Aerosol-Cloud interaction over the Bay of Bengal during polluted winter season: A modelling perspective.


Critical evaluation of complex parametrization schemes such as for aerosol–cloud interaction (ACI) implemented in global climate models (GCMs) is crucial not only for model improvement purposes but also for reducing the uncertainties associated with climate change projections made using these models. In this work, we evaluate the performance of the atmospheric component of the Community Earth System Model, that is the Community Atmosphere Model version 5 (CESM1-CAM5) in simulating aerosols, clouds and their interactions using the Moderate Resolution Imaging Spectroradiometer (MODIS) Aqua satellite observations over the northern Bay of Bengal region. Quantification of total indirect effect (TIE) and its decomposition into first indirect effect (FIE) and second indirect effect (SIE) based on statistical relationships of clouds and aerosols are examined for liquid clouds and aerosol parameters from the GCM and satellite observations for a period of 5 years (2006-2010) over the northern Bay of Bengal (BoB) for winter season (DJF). The season of this study is when the prevailing surface level wind flow is predominantly from polluted Indo-Gangetic basin toward the ocean and characterized by high aerosol loading as well as dominance of stratocumulus and cumulus clouds, thereby providing ideal conditions for understanding ACI. Two sets of simulations, one with predicted meteorology and the other with prescribed meteorology based on MERRA-2 for the same period are carried out in order to ascertain the impact of meteorology on the sensitivity relationships between cloud and aerosol variables. CFMIP Observations Simulator Package (COSP) output for cloud variables is used to make the comparison more robust. Simulation of cloud fraction with prescribed meteorology shows high agreement with the observations compared to the simulation results involving predicted meteorology indicating some deficiencies in the model simulated meteorology. Aerosol optical depth (τ$_{a}$) is underestimated in model simulation by almost a factor of 2 when compared with observation suggesting a compelling need for improving the aerosol inventories over the region. CAM5 simulates mostly cumulus clouds during the study period whereas both cumulus and stratocumulus clouds are clearly evident in the observations, which may contribute to the bias in ACI between model and observations. Cloud droplet number concentration (Nc) computed using identical formulation applied on model simulations and observation is noted to be higher in model simulations than in observations revealing a stronger ACI in model simulations. TIE, FIE, and SIE simulated by CAM5 using prescribed meteorology are comparatively closer to observations than in the simulation involving predicted meteorology indicating that the confounding influence of model simulated meteorological quantities on aerosol-cloud relationship in CAM5 needs to be resolved through more detailed assessment of ACI for making any realistic assessment of the impacts of aerosols on climate not just over South Asia but also globally. More results with greater details will be presented.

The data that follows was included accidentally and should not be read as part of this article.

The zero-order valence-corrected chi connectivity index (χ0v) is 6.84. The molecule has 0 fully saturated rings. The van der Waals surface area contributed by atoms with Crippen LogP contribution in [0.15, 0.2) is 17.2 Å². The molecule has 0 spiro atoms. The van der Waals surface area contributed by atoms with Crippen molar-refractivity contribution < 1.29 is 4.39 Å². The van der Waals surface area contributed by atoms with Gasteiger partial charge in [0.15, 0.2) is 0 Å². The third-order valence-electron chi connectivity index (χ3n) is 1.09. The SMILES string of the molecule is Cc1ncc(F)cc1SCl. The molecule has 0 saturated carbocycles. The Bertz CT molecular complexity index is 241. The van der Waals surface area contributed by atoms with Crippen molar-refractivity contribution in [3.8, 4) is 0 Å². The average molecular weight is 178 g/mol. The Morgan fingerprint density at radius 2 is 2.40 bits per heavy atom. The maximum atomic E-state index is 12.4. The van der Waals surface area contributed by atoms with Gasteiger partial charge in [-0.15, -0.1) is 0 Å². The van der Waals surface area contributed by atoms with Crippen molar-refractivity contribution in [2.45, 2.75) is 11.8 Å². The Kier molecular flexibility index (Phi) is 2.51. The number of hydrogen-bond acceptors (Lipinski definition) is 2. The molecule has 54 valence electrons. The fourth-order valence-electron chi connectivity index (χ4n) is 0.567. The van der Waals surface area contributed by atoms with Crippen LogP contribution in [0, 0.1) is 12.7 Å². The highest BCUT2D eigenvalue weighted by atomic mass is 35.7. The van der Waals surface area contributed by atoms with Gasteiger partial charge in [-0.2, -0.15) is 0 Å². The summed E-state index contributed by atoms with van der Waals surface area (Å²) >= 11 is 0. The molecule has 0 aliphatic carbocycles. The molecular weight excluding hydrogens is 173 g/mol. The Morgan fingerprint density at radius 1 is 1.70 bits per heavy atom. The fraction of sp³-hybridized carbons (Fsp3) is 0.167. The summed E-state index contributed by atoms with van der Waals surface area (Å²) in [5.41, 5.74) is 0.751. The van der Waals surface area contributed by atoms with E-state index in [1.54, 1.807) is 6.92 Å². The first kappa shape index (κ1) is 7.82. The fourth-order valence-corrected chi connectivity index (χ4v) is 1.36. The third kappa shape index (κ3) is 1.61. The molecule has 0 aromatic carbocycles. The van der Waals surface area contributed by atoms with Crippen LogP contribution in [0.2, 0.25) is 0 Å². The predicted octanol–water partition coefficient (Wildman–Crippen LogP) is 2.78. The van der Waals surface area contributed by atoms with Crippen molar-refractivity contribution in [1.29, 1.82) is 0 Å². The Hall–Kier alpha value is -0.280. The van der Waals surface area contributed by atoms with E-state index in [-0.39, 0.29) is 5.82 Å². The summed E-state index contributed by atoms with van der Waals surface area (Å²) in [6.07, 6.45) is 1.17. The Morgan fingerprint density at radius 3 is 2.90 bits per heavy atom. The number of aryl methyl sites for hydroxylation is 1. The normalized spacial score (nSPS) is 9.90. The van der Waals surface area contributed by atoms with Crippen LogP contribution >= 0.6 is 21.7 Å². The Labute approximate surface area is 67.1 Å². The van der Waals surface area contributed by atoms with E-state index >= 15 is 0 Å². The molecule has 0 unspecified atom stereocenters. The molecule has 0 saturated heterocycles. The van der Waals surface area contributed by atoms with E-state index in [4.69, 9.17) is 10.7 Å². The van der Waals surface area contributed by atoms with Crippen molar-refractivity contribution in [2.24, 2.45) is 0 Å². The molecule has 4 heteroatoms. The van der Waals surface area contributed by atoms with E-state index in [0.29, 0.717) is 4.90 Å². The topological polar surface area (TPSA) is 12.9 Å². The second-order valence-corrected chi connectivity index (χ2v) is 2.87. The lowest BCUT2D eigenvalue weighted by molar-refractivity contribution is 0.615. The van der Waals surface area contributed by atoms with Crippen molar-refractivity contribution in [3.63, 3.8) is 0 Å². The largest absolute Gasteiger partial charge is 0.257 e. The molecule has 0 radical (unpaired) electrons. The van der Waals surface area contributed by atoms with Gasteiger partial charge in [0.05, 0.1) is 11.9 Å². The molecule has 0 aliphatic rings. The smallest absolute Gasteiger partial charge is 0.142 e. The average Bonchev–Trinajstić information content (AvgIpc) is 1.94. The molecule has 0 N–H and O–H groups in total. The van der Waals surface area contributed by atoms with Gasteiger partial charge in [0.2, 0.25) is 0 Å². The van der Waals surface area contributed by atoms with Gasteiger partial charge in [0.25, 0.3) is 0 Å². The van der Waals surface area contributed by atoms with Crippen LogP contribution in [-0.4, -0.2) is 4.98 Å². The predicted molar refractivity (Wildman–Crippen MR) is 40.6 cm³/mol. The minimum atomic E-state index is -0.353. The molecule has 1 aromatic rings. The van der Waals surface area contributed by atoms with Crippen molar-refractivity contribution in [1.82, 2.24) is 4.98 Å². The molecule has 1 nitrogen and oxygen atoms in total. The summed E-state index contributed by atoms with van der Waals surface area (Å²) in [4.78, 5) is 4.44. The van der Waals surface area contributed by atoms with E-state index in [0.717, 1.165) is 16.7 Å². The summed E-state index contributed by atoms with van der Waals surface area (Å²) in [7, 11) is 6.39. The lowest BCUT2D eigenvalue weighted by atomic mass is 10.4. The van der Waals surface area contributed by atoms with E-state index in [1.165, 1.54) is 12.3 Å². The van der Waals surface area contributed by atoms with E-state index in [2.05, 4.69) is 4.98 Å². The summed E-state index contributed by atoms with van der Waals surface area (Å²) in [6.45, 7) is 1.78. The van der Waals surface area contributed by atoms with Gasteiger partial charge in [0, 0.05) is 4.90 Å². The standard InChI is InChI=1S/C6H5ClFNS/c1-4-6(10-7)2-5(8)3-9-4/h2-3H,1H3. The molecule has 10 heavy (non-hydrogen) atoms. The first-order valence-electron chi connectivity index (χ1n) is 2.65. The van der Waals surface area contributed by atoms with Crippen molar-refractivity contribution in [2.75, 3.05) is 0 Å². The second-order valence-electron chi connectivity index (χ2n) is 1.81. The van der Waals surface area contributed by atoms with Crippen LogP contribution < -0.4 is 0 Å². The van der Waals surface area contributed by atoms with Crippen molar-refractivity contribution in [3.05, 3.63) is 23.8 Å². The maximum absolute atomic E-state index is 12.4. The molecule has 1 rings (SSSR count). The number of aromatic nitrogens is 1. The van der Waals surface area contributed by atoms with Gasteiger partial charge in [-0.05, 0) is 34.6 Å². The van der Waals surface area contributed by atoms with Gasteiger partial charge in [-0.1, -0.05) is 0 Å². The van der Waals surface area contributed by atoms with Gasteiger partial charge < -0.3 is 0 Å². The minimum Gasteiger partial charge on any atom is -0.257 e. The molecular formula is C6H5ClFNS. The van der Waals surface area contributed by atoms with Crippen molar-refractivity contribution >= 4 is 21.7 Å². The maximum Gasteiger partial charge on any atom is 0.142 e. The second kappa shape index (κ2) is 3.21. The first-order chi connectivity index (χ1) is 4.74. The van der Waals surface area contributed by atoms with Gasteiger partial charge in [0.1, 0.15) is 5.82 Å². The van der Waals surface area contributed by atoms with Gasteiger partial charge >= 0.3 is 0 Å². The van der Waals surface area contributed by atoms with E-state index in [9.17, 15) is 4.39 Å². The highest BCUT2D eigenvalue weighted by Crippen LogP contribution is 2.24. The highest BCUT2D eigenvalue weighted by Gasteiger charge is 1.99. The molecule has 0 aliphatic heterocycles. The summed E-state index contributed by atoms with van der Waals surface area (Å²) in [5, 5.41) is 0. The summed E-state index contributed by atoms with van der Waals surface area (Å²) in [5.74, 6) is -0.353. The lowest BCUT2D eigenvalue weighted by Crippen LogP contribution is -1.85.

NA, (20), pp. 477
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